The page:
Met Éireann has issued a red weather warning for two counties, warning Storm Barra is turning into a “weather bomb” and poses “a danger to life”.
The atmospheric pressure which creates the storm energy is twice that anticipated, hence the term “weather bomb”, head of forecasting Evelyn Cusack said according to The Irish Times.
At lunchtime on Monday, Met Éireann upgraded a wind warning for Kerry and Cork to status red – the forecaster’s highest level of alert.
People in Kerry and Cork are advised to shelter in place for the duration of the warning, which will take effect from 6am to 9pm on Tuesday.
A red wind warning means consistent wind speeds in excess of 80 kilometres per hour and gusts in excess of 130 kilometres per hour. Conditions are regarded as life-threatening for those who venture outdoors.
Aer Lingus has cancelled a number of its regular flights from Cork Airport tomorrow due to the impending arrival of Storm Barra.
The airline's early morning services to Amsterdam and London Heathrow have been cancelled for tomorrow (Tuesday, December 7th).
Cork Airport advised passengers to check with the airline for further information.
New school mask advice
The Department of Education has issued new advice to schools which stresses that children in third class and above should not be excluded from schools “in the first instance” for not wearing masks.
As reported in The Irish Times, schools should engage with parents and then, if no progress is made, an inspector from the Department of Education will be contacted.
According to the new guidance, if a school agrees with a parent that a mask is not appropriate for the child, then no medical certification for exemption is needed.
The guidance has been issued to change previous rules that unmasked pupils in third class and upwards will be refused entry to their school if they do not have a medical certificate for proof of exemption.
Students who have breathing difficulties or other relevant medical conditions are exempt from wearing masks. A student who is unable to remove their mask without help is also exempt, as well as children with special needs or those with intellectual or developmental disabilities, mental health conditions, sensory concerns or tactile sensitivity.
Taoiseach says Nphet not being 'gagged'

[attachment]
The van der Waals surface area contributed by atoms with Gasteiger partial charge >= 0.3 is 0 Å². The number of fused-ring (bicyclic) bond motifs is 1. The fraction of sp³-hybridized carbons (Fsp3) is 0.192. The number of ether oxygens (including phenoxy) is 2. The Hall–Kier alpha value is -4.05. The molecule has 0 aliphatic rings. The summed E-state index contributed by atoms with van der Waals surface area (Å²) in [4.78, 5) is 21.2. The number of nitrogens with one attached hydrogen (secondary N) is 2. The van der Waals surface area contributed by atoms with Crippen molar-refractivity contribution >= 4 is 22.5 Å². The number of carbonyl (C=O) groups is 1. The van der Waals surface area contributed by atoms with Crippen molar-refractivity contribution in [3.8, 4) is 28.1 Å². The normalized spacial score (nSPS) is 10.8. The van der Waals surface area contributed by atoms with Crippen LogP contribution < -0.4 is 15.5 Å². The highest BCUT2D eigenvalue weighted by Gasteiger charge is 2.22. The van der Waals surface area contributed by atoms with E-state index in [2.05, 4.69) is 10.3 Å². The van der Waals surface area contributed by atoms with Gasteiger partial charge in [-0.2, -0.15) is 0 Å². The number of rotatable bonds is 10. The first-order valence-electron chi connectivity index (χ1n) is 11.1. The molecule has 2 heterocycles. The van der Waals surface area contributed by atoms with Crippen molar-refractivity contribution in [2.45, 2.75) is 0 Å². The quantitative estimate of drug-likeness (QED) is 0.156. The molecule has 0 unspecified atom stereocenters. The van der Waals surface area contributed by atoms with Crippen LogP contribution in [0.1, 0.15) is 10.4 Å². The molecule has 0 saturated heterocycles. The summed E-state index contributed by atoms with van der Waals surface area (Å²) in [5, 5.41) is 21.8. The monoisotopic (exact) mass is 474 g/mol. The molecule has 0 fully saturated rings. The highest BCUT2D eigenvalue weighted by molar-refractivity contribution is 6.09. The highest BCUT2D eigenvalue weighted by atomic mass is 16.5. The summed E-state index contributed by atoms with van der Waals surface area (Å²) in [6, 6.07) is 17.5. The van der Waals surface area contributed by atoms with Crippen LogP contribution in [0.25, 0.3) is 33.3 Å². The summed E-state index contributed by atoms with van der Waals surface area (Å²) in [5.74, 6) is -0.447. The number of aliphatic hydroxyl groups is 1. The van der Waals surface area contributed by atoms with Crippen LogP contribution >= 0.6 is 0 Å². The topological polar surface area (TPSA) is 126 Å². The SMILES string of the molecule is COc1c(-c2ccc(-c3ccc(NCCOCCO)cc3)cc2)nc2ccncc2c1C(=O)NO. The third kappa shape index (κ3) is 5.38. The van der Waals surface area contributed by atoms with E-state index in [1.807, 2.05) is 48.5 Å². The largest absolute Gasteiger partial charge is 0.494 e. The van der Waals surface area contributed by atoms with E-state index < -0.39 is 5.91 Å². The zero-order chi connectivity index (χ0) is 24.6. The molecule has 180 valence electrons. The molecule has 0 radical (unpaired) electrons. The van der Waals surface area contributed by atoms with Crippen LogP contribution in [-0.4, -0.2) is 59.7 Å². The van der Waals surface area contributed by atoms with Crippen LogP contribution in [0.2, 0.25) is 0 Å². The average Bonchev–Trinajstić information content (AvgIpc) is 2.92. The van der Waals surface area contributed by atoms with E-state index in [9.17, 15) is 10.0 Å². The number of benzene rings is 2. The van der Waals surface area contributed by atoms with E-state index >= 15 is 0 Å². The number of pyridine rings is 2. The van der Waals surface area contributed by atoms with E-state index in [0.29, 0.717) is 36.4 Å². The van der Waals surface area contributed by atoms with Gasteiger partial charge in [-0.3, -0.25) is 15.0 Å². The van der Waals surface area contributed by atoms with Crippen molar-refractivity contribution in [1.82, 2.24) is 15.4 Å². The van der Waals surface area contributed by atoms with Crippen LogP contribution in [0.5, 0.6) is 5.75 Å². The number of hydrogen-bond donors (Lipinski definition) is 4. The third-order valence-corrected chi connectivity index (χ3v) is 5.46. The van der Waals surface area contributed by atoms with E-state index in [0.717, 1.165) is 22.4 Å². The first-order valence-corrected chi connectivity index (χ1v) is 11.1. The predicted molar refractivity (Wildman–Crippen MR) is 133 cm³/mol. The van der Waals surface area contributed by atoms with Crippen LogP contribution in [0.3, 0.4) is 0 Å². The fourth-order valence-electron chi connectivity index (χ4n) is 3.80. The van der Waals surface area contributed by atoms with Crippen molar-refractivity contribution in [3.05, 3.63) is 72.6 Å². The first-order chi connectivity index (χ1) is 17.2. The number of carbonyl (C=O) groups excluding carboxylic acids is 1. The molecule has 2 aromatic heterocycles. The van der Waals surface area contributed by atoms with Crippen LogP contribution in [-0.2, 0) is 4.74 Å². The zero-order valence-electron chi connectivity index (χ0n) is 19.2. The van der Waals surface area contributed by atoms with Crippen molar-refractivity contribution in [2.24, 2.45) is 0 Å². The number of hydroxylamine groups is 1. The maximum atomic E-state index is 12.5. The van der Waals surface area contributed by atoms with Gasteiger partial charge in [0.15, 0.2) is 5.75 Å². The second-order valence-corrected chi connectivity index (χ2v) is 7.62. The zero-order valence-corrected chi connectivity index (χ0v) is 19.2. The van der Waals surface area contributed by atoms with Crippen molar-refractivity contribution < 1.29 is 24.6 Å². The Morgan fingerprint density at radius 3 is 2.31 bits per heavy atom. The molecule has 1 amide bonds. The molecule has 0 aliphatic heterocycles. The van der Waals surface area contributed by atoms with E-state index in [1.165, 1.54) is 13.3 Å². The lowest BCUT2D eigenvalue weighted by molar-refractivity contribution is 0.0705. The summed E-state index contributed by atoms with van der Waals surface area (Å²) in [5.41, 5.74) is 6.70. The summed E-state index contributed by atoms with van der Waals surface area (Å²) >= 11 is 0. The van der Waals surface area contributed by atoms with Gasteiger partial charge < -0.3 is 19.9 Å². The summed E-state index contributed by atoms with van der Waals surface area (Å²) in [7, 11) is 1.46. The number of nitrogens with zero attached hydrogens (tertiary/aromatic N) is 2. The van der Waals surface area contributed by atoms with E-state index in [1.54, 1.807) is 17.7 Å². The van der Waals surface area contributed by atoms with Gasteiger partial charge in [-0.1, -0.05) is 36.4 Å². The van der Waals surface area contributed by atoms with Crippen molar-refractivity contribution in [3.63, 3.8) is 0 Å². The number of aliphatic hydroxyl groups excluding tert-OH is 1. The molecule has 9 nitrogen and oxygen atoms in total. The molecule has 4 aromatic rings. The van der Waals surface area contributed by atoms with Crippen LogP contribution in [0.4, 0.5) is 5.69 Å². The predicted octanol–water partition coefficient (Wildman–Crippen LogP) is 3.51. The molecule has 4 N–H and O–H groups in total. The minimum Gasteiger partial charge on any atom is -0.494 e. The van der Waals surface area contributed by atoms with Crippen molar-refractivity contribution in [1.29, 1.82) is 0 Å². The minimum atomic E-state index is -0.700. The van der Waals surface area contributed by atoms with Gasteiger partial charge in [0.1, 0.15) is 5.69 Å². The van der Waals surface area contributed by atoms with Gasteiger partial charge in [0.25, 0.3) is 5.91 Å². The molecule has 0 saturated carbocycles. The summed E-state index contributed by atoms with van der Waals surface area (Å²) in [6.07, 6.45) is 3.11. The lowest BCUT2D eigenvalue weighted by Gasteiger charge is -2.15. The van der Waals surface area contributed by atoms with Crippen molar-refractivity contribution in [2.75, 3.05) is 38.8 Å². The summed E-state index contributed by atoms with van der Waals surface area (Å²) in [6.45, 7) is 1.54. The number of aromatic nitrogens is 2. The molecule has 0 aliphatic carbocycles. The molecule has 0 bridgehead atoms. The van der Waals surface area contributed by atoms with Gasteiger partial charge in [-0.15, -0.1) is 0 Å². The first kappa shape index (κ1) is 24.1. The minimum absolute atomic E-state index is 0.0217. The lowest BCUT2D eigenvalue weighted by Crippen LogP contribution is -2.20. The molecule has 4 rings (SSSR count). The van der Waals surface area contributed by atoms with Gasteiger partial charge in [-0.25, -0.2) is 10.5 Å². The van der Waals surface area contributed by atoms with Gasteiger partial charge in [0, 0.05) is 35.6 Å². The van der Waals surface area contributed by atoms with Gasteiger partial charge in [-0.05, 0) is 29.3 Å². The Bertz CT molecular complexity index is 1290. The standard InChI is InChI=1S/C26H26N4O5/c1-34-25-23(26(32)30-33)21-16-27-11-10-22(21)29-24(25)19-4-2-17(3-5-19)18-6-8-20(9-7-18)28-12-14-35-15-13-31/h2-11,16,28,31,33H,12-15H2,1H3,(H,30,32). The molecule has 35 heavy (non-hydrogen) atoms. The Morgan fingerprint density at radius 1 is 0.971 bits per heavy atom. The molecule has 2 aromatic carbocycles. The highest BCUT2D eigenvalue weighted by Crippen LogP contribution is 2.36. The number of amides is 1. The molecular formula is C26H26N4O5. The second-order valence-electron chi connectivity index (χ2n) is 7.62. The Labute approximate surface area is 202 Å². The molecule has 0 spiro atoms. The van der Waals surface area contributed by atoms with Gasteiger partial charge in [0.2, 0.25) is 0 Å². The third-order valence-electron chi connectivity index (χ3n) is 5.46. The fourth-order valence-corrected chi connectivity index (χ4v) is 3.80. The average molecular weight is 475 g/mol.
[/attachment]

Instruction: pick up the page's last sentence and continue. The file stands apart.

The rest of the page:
The National Public Health Emergency Team (Nphet) has not been “gagged”, Taoiseach Micheal Martin said on Sunday, and the Government would continue to follow its advice in the coming weeks.
As The Irish Times reports, Mr Martin told reporters in Ennis this afternoon “There is no question of anybody being gagged."
He was speaking after a Government decision on Friday that all communications about Covid were to be managed through the Government Information Service, based in Government Buildings.
“Co-ordination is important in terms of co-ordinating government messages,” Mr Martin said.
“There will always be difficulties, and mistakes will get made . . . There’s no playbook that you take off the shelf.”
He said that “overall countries that have generally abided by public health advice have done well, and Ireland has done well compared to other countries.”
PUP claims will be checked against Revenue data, says Minister
Some claims for the Pandemic Unemployment Payment (PUP) will be checked against revenue data, according to the Minister for Social Protection.
Amid the reintroduction of restrictions, the Government is reopening the payment for people from affected sectors at the higher weekly rate of €350.
Minister Heather Humphreys told RTÉ radio’s News at One that if people could show that they had been “genuinely laid off” because of the most recent restrictions, they would qualify for the PUP.
“We are here to help you,” the Minister said. It was important that people, especially those who worked in the nightclub sector, would be supported she said, alongside those in hospitality who had lost work because events had been cancelled.
Ms Humphreys pointed out that anyone who had their working hours shortened could qualify for short time payment.